Going Deep: Gerrit Cole, the Houston Astro

(Photo by George Walker/Icon Sportswire)

Even after his disappointing season with the Pittsburgh Pirates, members of the baseball community praised the Houston Astros post-World Series trade for Gerrit Cole. For one, they added a 27-year-old, who had already contended for a Cy Young, without sacrificing any of their top-tier prospects. But possibly the main reason why people were so quick to ignore what happened to Cole in 2017 was their belief in Houston’s pitching philosophy and coaching staff.

Last season, the Astros starting pitchers threw a breaking ball 33.3% of the time, the third highest figure in the league. In his career, Cole has never even cracked 30% usage of a breaking pitch. Cole created an identity for himself as a fastball pitcher while in Pittsburgh. Since 2014, Cole’s fastball usage of 64.8% ranks 11th out of 79 pitchers (min. 500 innings). He loves to use his fastballs, but the returns have diminished. The success of his four-seam fastball and sinker have declined steeply since his excellent 2015.

Seasons FF SLG SI SLG
2015 .342 .310
2016 .405 .448
2017 .427 .515

In 2017, Cole’s fastball was, frankly, awful. But people trusted the Astros organization to rework Cole’s pitching and reorient him as not just the straight-shooting fastball pitcher he was on the Pirates. Many pointed to what Houston had done with Justin Verlander. In a Sports Illustrated piece during last year’s playoffs, this was released regarding Verlander:

“The camera showed Verlander the position of his hand on his slider that needed improvement to give it more tilt. Verlander had always thrown his slider in a way that more resembled a cutter. But with the camera’s help, he began to carve off nasty sliders that bore to the back foot of left-handed hitters.”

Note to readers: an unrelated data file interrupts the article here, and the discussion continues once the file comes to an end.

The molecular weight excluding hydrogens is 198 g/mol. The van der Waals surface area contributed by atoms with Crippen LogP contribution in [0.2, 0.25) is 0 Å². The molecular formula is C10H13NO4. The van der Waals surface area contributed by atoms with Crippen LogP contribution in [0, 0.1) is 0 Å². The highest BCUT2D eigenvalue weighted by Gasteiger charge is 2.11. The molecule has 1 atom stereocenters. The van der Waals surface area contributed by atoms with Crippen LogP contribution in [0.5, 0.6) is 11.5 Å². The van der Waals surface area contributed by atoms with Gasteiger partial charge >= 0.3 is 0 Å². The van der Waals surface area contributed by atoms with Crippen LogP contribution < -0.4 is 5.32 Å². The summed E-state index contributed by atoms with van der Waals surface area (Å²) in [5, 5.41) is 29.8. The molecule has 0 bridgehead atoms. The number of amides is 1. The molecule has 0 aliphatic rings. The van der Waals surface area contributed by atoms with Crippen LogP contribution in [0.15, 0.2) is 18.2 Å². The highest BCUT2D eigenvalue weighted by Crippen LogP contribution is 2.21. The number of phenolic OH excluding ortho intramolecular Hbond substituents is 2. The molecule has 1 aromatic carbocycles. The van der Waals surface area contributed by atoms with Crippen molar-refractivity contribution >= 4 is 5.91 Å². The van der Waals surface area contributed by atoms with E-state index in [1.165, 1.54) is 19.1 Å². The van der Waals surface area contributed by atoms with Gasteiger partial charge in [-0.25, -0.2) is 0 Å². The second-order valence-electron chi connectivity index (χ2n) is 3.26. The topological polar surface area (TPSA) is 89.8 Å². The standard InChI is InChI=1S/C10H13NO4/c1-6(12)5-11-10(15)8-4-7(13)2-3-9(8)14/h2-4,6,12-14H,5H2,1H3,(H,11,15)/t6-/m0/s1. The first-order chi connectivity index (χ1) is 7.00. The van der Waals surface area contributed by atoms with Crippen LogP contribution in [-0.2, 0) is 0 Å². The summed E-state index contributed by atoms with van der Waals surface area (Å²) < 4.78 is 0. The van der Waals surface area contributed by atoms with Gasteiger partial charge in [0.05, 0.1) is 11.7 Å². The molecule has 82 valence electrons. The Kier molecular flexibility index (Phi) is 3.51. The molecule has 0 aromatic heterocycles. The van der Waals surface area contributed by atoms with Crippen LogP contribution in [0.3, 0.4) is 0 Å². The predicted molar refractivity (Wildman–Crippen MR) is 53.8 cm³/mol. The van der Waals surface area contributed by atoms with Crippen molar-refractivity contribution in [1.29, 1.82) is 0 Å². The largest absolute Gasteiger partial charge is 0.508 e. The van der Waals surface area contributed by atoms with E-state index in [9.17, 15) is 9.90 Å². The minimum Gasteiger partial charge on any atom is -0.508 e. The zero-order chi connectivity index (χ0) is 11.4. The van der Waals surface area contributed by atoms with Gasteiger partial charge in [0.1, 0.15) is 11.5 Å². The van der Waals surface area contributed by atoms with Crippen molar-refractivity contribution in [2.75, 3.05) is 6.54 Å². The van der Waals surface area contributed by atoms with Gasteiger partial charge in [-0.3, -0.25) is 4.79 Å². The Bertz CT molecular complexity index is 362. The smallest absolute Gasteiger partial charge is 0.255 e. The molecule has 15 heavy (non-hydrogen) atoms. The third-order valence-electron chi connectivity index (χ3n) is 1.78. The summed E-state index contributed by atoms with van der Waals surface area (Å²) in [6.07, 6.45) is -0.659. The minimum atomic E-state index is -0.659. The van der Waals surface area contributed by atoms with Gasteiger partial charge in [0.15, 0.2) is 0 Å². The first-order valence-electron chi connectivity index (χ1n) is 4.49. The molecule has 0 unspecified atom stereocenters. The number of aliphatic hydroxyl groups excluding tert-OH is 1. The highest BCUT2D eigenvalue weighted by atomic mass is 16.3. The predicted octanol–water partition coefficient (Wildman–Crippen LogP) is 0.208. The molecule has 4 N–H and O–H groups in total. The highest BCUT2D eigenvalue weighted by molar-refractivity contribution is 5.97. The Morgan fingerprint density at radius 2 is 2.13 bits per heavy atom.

The article referenced a high-speed camera that was able to break down a pitcher’s release into tons of frames. In a post-season start against the Yankees, Verlander threw 40 sliders, a career-high. Information like that created a belief from the public that the Astros would be able to unlock Cole’s breaking ball stuff. Manager AJ Hinch claiming that the team would “tweak” his pitch usage nearly confirmed what everyone was awaiting.

Sure enough, these beliefs were omnipresent in his first start of the season. Looking at every single one of Cole’s 128 starts in his career, the one on Sunday is possibly his biggest outlier. Here is a plot of his fastball usage vs. his breaking ball usage for every start he has made. His recent one is highlighted in yellow in the top left:

Aside from a May 11th start last season – the point farthest to the left – this is his most obscure. Against the Texas Rangers on Sunday, Cole recorded his third-lowest fastball usage and highest breaking ball usage for any start in his career. The results: 7 innings, 1 ER, 3 BBs, 11 Ks.

Now, everything we’re looking at must be taken with a grain of salt. There are only 102 pitches to draw from with Cole in 2018. The way Cole threw and mapped out his pitches could just be his plan for that individual start. Regardless, there were some stark differences in his pitching approach. Especially concerning left-handed hitters.

Cole has long struggled with lefties, and in his first start in Houston, the Rangers came out and threw five at him. The most notable difference in the way Cole attacked lefties was that he essentially threw out his changeup and displayed an unseen confidence with his breaking pitches against them.

Here’s a look at his changeup use vs LHH:

Seasons First Pitch Two Strikes
2017 18% 23%
Sunday 8% 4%

And his slider use:

Seasons First Pitch Two Strikes
2017 1% 24%
Sunday 0% 39%

Lastly, the curveball use:

Seasons First Pitch Two Strikes
2017 28% 11%
Sunday 46% 13%